What do we know about nature based tourism impacts in the Andes?
The Andes in South America are of global significance accounting for 13% of mountains worldwide. They are characterized by high regional biodiversity due to the compression of climatic zones along altitudinal gradients and extensive latitudinal gradients. They provide a range of ecosystem services, including acting as the major watershed for much of South America (Figure 1). The Andes are also increasingly popular destinations for nature based tourism. Unfortunately, along with increased visitor use comes the increased risk of negative environmental impacts.
To determine the current knowledge as well as identify research gaps in recreation ecology - which is the scientific study of the impacts of nature-based tourism in the environment - we conducted a quantitative systematic literature review for the Andes region. We identified 47 recreation ecology studies, of which only 25 studies used experimental designs to demonstrate visitor impacts. The rest of the studies documented and/or acknowledged impacts through visitor management frameworks and/or interviews. Most of the experimental research was from the Southern Andes in Argentina or Chile, with just four studies from the Northern Andes (Figure 2). Studies have assessed a range of activities including hiking, camping, walking trails and wildlife watching as well as the impacts of grazing by pack animals. Most the research assessed impacts on vegetation and wildlife, with few studies on soils and/or aquatic systems. Research assessing impacts on wildlife included how emblematic species, like the Andean condor and the Guanaco responded to the presence of humans in their habitats.
The research found a wide range of impacts on soils, vegetation and wildlife from visitors in the Andes. Impacts on Andean vegetation included reductions on vegetation cover and changes in plant composition due to trails and campsites, habitat fragmentation, non native plant invasion along roads and trails and reduced plant biomass due to grazing by pack animals. Impacts on wildlife included habitat displacement and changes in the feeding behaviour of guanacos, roost abandonment by Andean condors, and reductions in bird diversity and richness in areas with high visitor use.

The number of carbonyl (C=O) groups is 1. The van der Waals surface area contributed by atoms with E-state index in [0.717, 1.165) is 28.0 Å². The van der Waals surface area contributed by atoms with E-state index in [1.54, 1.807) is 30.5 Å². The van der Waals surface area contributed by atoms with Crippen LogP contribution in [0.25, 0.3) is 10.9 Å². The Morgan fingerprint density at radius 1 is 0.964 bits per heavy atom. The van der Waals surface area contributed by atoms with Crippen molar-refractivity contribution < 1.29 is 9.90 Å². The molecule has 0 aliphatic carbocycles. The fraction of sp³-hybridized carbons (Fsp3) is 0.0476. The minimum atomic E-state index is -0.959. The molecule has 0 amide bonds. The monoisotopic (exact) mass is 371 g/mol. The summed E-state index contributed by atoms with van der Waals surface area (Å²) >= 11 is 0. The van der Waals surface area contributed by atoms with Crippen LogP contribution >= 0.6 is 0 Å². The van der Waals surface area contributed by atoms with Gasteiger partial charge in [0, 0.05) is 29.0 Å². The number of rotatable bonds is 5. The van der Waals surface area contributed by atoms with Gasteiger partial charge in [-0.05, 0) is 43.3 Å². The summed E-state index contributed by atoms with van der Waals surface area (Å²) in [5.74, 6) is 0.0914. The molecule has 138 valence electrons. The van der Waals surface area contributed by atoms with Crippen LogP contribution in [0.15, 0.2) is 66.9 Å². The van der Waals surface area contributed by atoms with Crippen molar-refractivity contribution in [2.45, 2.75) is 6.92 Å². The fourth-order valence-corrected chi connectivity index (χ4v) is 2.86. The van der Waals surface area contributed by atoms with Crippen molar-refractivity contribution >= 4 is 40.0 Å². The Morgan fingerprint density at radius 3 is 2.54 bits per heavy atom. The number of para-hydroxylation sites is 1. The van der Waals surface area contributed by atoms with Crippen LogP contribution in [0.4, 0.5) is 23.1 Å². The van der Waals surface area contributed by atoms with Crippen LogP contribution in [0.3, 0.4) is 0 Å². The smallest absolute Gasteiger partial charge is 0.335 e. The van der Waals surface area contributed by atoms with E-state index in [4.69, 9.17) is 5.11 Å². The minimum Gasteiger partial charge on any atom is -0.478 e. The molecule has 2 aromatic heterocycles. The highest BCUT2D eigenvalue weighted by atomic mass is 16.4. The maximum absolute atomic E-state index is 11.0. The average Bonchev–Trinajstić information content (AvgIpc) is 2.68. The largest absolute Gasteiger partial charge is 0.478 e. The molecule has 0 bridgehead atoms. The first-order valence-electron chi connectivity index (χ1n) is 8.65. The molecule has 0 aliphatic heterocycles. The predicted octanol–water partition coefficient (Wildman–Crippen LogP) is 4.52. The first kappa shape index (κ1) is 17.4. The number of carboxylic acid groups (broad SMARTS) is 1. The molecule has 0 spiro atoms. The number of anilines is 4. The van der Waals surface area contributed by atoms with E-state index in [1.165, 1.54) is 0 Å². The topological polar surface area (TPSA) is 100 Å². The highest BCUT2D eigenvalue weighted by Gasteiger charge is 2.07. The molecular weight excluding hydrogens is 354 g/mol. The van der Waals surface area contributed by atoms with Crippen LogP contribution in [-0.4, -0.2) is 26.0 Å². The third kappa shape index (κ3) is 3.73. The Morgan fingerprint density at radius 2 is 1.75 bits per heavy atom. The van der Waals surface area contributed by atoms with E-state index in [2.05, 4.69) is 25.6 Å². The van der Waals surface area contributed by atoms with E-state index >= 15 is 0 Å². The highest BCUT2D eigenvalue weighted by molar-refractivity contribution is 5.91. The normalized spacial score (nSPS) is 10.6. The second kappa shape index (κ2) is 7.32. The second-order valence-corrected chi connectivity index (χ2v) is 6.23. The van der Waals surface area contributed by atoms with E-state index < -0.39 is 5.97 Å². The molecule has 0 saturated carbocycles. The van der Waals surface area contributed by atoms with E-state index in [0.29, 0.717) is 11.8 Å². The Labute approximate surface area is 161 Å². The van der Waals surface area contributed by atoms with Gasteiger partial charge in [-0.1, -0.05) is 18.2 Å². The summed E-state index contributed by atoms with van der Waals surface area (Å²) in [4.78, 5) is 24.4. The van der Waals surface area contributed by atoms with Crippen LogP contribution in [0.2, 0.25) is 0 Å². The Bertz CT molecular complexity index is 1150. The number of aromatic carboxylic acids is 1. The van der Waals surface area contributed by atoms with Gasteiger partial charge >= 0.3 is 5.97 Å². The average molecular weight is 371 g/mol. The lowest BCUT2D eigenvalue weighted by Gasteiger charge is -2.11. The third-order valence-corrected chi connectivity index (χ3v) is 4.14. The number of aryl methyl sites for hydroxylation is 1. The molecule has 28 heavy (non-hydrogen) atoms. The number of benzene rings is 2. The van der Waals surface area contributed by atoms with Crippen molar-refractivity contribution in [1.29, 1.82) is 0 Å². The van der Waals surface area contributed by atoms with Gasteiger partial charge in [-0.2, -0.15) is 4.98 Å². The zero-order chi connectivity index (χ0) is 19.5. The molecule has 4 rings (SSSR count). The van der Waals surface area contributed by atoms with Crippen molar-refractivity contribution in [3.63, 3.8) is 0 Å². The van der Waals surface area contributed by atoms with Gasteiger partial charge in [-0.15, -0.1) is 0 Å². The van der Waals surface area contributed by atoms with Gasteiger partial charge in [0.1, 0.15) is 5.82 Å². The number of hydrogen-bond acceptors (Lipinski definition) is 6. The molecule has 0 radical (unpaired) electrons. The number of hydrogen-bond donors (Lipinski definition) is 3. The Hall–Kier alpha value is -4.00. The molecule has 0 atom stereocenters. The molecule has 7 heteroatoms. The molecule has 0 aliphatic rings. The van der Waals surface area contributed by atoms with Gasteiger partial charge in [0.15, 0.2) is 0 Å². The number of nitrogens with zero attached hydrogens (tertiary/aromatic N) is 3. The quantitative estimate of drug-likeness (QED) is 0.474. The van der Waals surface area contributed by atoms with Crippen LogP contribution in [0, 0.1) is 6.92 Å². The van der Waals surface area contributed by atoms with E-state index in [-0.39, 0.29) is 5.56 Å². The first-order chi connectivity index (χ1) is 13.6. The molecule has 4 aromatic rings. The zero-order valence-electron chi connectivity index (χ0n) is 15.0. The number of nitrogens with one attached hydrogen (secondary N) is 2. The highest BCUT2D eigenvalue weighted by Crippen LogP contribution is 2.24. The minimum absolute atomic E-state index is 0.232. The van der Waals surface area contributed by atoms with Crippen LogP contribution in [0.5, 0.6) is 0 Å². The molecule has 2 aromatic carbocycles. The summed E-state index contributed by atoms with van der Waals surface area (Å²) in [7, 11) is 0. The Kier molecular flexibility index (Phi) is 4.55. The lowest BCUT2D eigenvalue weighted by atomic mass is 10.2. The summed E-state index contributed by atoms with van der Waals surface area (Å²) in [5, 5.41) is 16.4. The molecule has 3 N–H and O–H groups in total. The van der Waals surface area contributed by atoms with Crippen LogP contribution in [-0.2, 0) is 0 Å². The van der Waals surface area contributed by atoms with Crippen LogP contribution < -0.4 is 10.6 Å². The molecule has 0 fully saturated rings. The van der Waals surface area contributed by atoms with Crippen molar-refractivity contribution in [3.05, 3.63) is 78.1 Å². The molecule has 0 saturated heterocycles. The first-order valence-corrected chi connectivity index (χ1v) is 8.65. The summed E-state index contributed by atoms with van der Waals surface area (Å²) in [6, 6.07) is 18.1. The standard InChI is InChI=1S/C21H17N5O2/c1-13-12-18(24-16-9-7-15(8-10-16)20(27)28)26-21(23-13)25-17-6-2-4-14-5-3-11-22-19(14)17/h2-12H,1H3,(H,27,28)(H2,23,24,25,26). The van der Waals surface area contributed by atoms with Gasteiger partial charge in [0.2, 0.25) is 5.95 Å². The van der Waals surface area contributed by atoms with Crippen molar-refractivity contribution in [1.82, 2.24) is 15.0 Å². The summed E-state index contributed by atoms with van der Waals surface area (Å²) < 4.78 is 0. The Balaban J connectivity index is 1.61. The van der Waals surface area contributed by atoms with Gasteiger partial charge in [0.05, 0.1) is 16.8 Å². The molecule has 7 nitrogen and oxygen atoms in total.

Despite this research there still remains a paucity of recreation ecology studies in the Andes compared to other mountain regions such as those in North America, Europe and Australia. Research in the Andes is patchy, with studies limited to a few ecoregions and protected areas and mostly focused on impacts on vegetation and wildlife. Also impacts from recreational activities such as four-wheel driving, rock climbing and adventure races, do not appear to have been assessed for the Andes. Based on this review, research and management priorities for the Andean region include:
• Expand the geographical range of studies, including assessing visitor impacts in high conservation value areas in the Northern Andes.
• Add to the limited research on the impacts of visitors on soils and aquatic systems.
• More research on visitor related activities, including the impacts of pack animals, four wheel driving, commercial activities and adventure races.
• Integrate recreation ecology with social science research to identify visitors’ tolerance of environmental impacts from visitor use
• Determine visitor use thresholds by examining vegetation tolerance to human disturbance in different vegetation types.
• Prevent the spread of non-native plants by limiting human and pack animals disturbance and establishing weed control programs.
• Manage and regulate pack animal use in natural areas due to their greater severity of environmental impacts compared to visitors.
• Limit visitor use in areas of high conservation value including important wildlife habitats.
Regional networks, such as the American Cordillera Transect and CONDESAN, can be used as a platform for communication between researchers and conservation practitioners to implement visitor management practices based on the limited research already conducted in the Andes. Also, these and similar networks can be used to identify research priorities at the ecoregional level, which can be more cost effective and useful for conservation agencies.
Agustina Barros, Chris Monz and Catherine Pickering.
For more information about this research, please contact Agustina Barros at email@example.com
To access to the research paper, please visit: http://link.springer.com/article/10.1007/s13280-014-0550-7. Citation: Barros, A.; Monz, C.M., Pickering, C.M. Is tourism damaging ecosystems in the Andes? Current knowledge and an agenda for future research. AMBIO, DOI 10.1007/s13280-014-0550-7